This Krishna is a depiction of the deity in Udupi Krishna Mutt. The local name for the deity is Kadagolu Krishna, meaning Krishna with a butter churner. And that is what is in his right hand. The rope used to turn the butter churner wraps around his body and ends up in his left hand.
The body of this Vigraha is made of copper (or primarily copper). The ornaments, except the crown, are made of brass. The brass ornaments are layed on the copper base, giving us this Ganga Jamuna vigraha. See the close up below, of his left side and the rough patch over the back of his left hand indicates an area where the rope, made of brass, would have been ‘layed’. Now it is broken, giving us some insight as to how Ganga Jamuna pieces were made.
Among the feature worth noting are the Srivatsa mark on the right side of the chest, his tiger-claws necklace and the Vaishnavite religious mark on his forehead. The presence of religious mark suggests a later period for this Vigraha.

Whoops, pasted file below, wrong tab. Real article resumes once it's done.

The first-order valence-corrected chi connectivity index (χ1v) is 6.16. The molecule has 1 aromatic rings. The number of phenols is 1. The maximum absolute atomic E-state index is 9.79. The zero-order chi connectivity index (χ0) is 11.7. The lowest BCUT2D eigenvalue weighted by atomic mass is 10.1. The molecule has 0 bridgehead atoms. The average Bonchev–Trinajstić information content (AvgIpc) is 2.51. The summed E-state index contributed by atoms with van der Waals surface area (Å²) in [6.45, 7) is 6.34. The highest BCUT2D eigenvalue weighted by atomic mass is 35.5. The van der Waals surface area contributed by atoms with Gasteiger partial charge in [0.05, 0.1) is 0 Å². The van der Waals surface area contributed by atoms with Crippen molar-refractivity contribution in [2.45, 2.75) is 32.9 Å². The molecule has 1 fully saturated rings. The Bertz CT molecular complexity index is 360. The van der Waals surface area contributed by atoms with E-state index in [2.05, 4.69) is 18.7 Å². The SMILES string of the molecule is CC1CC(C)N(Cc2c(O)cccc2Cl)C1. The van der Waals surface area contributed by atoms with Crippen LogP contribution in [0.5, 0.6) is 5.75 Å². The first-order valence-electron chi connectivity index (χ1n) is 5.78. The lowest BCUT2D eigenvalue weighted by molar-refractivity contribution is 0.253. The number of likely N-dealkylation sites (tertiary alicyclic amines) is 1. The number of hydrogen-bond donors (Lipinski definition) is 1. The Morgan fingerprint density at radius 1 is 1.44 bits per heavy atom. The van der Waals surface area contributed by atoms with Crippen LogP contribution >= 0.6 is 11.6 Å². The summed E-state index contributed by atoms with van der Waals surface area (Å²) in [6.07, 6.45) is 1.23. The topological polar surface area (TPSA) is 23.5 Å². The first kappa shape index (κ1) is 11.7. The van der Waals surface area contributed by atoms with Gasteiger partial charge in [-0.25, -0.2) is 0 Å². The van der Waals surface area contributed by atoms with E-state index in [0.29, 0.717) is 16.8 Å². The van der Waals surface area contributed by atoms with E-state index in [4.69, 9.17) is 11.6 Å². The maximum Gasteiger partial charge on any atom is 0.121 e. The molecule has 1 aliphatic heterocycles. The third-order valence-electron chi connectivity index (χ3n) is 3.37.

The full set of ornaments contrasts his nakedness. This is quite usual for Krishna when he is shown as a toddler or a young boy. Strangely enough the artist has decided to give him a slight paunch, an adult feature.
Most of the Ganga Jamuna Vigrahas I have come across or either Vaishnavite vigraha or deities (Bhairava, Khandobha and Mardhini) popular in North Karnataka. Though some authors suggest Ganga Jamuna vigraha were made in Tanjore region as well, I have not come across any examples.
This Vigraha is about 13.5 cm in height and was made to slide into a slot in a base and would have had a prabhavali. For a complete example, please see this Udupi Krishna. This Vigraha is from North Karnataka and may be dated to the nineteenth century.
Lack of ritual related wear may be due to the breakage. Some consider it is inauspicious to worship badly worn or damaged Vigrahas. Such vigrahas are normally buried, thrown in running water or melted to recover metal. In this case, thankfully, it was preserved.